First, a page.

Significant deviations of the genotype frequencies from the Hardy-Weinberg equilibrium were identified using a permutation test for each SNP. We considered the genetic inheritance models of dominant, recessive, codominant, and additive for each SNP. Genotype and allele frequencies were compared between groups using the chi-square, Cochran-Armitage trend, Fisher exact, or Jonckheere-Terpstra test as appropriate. Multiple logistic regression analysis was employed to calculate odds ratios (ORs) and 95% confidence intervals (CIs) to assess the risk of phenotypes.

Data analysis was performed using SAS version 9.1.3 (SAS Inc., Cary, NC, USA). All tests were two tailed and p values < 0.05 were considered statistically significant.


Baseline characteristics

The mean ages of the AP and control groups were 66.22 ± 10.85 and 62.48 ± 9.01 years, respectively (p = 0.199), while the percentages of male patients were 55% and 48%, respectively (p = 0.310). Patients with AP were divided into those with mild AP (55%) and severe AP (45%). AP had local complications in 15 patients (37.5%). The main causes of AP among our cohort were alcohol (55%), gallstone (30%), and idiopathic (15%) (Table 1).

Baseline characteristics of all subjects (n = 60)

SNPs of IL1B, IL1RN, and TNFA

All SNPs of the three genes identified in this study are shown in Table 2. There were four SNPs in IL1B (−118C>T, c47+242C>T, +3954C/T, and −598T>C), 1 SNP in IL1RN (−1129T>C), and five SNPs in TNFA (−1211T>C, −1043C>A, −1037C>T, −488G>A, and −418G>A).

SNPs of IL1RN, IL1B, and TNFA

Associations between SNPs and AP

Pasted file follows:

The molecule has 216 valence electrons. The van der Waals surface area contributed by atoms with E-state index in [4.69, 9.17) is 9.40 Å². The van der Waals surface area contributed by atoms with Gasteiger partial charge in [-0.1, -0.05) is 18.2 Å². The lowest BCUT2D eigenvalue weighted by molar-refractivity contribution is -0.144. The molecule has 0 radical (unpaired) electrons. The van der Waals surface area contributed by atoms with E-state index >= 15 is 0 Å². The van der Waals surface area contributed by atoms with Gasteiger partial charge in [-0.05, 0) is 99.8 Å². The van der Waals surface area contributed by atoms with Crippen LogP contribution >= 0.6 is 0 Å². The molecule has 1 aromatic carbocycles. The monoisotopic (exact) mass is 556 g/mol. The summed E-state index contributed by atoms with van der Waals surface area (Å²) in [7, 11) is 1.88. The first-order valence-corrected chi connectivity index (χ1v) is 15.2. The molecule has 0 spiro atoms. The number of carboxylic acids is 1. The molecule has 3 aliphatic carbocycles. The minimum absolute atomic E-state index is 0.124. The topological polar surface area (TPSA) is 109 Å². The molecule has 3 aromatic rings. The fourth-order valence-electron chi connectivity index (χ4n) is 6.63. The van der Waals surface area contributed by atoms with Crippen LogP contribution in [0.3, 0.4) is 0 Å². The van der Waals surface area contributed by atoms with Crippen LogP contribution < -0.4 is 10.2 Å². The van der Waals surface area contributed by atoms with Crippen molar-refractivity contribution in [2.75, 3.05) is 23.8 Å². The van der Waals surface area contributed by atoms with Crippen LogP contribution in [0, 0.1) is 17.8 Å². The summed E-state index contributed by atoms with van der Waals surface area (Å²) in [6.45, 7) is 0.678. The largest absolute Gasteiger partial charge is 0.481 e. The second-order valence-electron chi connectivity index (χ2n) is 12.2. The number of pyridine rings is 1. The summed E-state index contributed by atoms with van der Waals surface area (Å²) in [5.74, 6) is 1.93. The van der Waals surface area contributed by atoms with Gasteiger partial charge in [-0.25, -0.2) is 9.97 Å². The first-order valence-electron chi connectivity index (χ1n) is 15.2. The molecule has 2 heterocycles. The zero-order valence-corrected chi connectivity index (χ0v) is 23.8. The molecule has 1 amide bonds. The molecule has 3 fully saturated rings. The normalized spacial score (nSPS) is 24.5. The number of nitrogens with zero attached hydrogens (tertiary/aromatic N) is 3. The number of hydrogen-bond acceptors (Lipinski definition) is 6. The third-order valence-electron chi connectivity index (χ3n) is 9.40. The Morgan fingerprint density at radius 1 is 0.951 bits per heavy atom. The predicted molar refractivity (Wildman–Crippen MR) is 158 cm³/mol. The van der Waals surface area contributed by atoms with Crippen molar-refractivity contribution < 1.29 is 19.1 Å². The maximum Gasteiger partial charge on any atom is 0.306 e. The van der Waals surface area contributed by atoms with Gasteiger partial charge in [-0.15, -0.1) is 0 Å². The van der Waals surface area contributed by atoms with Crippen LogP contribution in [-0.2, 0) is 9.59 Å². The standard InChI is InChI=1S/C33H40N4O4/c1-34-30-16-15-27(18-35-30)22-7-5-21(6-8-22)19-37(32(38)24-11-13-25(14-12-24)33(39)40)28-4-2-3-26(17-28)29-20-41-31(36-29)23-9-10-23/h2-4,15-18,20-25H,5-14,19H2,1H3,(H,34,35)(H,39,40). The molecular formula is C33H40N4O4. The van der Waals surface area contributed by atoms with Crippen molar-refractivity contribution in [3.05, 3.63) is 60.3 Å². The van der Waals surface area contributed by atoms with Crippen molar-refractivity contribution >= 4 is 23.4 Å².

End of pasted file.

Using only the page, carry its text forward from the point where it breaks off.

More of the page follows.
The results showed that the frequency of one intronic SNP significantly differed between the two groups, providing evidence for a significant association between IL1RN −1129T>C (rs4251961) and AP risk (OR, 0.304; 95% CI, 0.095 to 0.967; p = 0.043) (Table 3). For IL1RN −1129T>C, the TT major homogenotype was more frequent in the AP group than in the control group (87.5% vs. 68%, p = 0.043). These findings imply that the minor C allele of IL1RN −1129T>C (rs4251961) is associated with a significant increase of AP risk. However, there were no significant associations between SNPs and the severity or complications of AP (Tables 4 and 5).

SNP genotypes in acute pancreatitis

SNP genotypes and AP severity

SNP genotypes and AP severity


Our study is the first to investigate SNPs of IL1B, IL1RN, and TNFA in Korean AP subjects. In addition, we aimed to investigate whether specific genotypes are associated with AP. Among a total of 65 SNPs, one SNP in IL1RN was significantly associated with AP. The C allele of IL1RN −1129T>C was significantly associated with AP, though this was not significant after adjustment for age and sex.